Jim Jarmusch is at his most Jarmuschian as he envisions immortal vampires who have seen it all, traversing around urban centres of the world before settling in old Detroit, as gothic a place as one might find in America in 2013. Tilda Swinton and Tom Hiddleston listen to rock and roll, talk science, art and cuddle in the dark before a spunky Mia Wasikowska comes along to break up the oh-so-romantic ennui. I believe it is fair to say that the trailer here captures the tone of the film pretty well, right down to the spinning record, and the jet-setting. One of the strengths about this particular take on the vampire is that it is not in any hurry to get anywhere, and that is just fine. The greek subtitles on this international trailer for the film only add to its own sense of the cosmopolitan decay.

My review of the film can be found here.

TIFF Review: Only Lovers Left Alive

OnlyLoversLeftAlive

Detroit is the new Transylvania in Jim Jarmusch’s delightfully detached vampire reverie, Only Lovers Left Alive. The film manages to significantly build upon and outdo Neil Jordan’s recent Byzantium in terms of clawing back the genre from its more recent sparkly teen-focus. The mature tone is pregnant with the kind of disaffected slow gaze that would probably result from a century or three on this imperfect earth with its revolving social cycles. It achieves a modern-Gothic romanticism better than pop culture’s own aging vampire-queen Anne Rice ever managed in novel form or when adapted to celluloid It evokes the people exodus and urban decay of Motor City in such a transcendent fashion that it nearly renders Heidi Ewing and Rachel Grady’s Detropia redundant. Undoubtedly, this is the white-haired director firing on all cylinders even as he is not in much of a hurry drive any sort of plot. The patience in pacing echo the lifestyles of the quasi-immortals caught up in music, art and ennui.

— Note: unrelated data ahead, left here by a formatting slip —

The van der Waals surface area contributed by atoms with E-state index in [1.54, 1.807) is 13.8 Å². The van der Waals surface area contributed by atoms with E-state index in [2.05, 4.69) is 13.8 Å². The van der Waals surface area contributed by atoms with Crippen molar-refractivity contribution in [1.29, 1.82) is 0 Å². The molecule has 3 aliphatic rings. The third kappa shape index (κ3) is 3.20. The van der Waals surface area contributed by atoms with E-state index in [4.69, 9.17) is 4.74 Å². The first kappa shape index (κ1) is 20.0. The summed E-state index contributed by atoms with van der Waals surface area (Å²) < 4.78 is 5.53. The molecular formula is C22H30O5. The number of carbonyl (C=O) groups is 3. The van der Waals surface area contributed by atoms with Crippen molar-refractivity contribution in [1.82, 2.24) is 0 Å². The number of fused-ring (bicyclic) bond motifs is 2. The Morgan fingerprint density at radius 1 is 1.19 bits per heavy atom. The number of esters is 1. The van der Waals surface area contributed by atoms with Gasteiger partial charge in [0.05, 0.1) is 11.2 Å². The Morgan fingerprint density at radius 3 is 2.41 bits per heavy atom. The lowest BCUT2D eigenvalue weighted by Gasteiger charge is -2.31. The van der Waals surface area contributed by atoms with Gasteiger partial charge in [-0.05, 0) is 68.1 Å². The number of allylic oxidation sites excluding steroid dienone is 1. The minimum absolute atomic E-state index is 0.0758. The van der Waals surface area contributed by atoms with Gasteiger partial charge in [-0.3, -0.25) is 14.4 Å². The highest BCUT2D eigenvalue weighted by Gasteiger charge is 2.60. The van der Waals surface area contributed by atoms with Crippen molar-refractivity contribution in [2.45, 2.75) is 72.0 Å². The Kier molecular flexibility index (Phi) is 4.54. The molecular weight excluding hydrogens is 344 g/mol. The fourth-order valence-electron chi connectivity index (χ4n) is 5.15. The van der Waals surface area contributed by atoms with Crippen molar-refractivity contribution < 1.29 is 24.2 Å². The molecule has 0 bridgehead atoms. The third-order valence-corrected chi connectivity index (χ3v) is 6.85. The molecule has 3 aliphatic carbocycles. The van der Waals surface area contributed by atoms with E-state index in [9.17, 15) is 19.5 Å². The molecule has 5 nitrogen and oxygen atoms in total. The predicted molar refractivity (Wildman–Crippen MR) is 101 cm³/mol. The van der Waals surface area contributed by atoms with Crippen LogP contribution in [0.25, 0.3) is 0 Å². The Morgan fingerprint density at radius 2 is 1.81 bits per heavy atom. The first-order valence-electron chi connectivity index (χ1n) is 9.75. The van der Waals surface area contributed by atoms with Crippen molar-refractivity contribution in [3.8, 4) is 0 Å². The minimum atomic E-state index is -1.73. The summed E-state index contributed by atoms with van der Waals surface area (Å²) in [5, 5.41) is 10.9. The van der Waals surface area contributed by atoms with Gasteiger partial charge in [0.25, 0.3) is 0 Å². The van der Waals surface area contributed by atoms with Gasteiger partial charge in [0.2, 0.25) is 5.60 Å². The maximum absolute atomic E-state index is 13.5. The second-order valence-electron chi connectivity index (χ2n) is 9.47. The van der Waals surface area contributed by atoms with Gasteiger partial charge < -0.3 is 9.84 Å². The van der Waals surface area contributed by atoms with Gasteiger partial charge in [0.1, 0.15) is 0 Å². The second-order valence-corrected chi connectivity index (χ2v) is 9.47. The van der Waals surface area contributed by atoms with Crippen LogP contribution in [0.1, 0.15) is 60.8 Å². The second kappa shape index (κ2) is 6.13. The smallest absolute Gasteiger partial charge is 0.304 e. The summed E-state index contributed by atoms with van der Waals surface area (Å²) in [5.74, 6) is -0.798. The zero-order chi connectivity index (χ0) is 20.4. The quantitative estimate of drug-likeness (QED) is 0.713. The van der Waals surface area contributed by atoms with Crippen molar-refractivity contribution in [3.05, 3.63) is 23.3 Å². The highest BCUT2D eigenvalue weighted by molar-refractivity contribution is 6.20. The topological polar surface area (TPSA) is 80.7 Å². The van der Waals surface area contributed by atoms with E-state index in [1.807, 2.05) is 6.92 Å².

At first glance, some might label the movie slight due to its complete lack of concern for plotting, but any film which allows the viewer to breathe in so deeply, to revel in its dark spaces and eclectic moods is anything but. Only Lovers Left Alive is akin to listening to an exceptionally good album from end to end. The film even visually suggest this in the opening shot of the camera spinning and fading into vinyl spinning on its turntable. Jarmusch’s own band, Sqürl provides a droning, but warm and fuzzy, score that is wonderful thing in which to get lost in itself.

Would you like to know more…?

Cinecast Episode 314 – Punchy, Punchy